Tony DeSpirito, Managing Director and Director of Investments at BlackRock discusses his outlook for stocks in 2020.
• DeSpirito claims that equities have an image of being highly risky due to being measured against monthly volatility. In contrast, if volatility is observed from a longer time horizon (i.e 3+ years), they appear less so.
• He highlights that, given the current backdrop, stocks (S&P 500 – 1.9% dividend) generate higher income compared with bonds (1.7% yield on US 10 year). Additionally, if a more income-oriented index is considered like the Russel 100 value index (2.5% dividend yield), the income has a chance to double every 5 years, which is a significant return.
• DeSpitio believes a big data paradigm shift has changed the skills of PM’s from finding information to focusing on important information. He advocates maths as a particularly important skill in analysing large datasets.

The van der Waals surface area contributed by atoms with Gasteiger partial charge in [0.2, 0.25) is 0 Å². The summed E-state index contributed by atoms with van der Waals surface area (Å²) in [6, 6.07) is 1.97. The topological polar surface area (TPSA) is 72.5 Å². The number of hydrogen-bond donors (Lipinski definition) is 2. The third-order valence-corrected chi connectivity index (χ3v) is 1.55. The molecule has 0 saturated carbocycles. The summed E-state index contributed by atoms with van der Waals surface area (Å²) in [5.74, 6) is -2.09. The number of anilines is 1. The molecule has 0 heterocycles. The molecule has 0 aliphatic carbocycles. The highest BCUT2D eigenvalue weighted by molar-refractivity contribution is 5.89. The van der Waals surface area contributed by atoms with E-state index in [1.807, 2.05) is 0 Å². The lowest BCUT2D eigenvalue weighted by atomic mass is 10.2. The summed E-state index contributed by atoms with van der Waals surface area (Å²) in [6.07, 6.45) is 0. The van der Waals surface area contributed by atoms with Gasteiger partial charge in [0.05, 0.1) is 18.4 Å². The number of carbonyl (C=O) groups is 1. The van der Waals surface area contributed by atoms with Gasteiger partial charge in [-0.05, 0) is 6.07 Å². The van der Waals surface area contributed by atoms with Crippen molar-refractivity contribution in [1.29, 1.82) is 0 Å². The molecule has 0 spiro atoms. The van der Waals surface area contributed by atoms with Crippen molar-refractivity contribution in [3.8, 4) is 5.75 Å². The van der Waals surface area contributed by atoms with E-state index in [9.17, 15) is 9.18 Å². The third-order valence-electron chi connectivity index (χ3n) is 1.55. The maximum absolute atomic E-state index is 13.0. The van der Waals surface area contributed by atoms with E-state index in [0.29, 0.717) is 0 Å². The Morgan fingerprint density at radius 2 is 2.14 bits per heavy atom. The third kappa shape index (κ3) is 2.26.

• He further argues that the market has become hyper efficient in the short end (i.e., Algo trading) and is driven by short-termism (quick profit). This, in turn, presents an opportunity for long term investor to take advantage of time horizon arbitrage by following fundamentals.
• DeSpirito predicts that in the future a firm’s performance on the ESG metric will determine its cost of capital. A desirable ESG score will mean a lower cost of capital, and vice versa.
• He believes the Bull Run in Equities this year was a mere correction from last year’s policy error where the Fed was too hawkish. But he also admits that currently the economy is in the later stages of its cycle.
• Despite this, DeSpirito is bullish on the health sector (demand stemming from the aging population) and the banking sector (Strong Capital ratio vs 2008 GFC). He is bearish on income proxy stocks, i.e. utility and REITS, as they have been bid up in price (expensive valuation).
• Finally, he thinks the 2020 US election will make the equities market volatile.
Why does it matter? Tony’s advice is this: prudence is important in the later stages of an economic cycle. Invest in quality business models with persistent earning (free cash flows and net profit), cheaper valuation (low P/E, P/B, etc.), a strong balance sheet (not highly levered with strong liquidity), and those that are ESG friendly.
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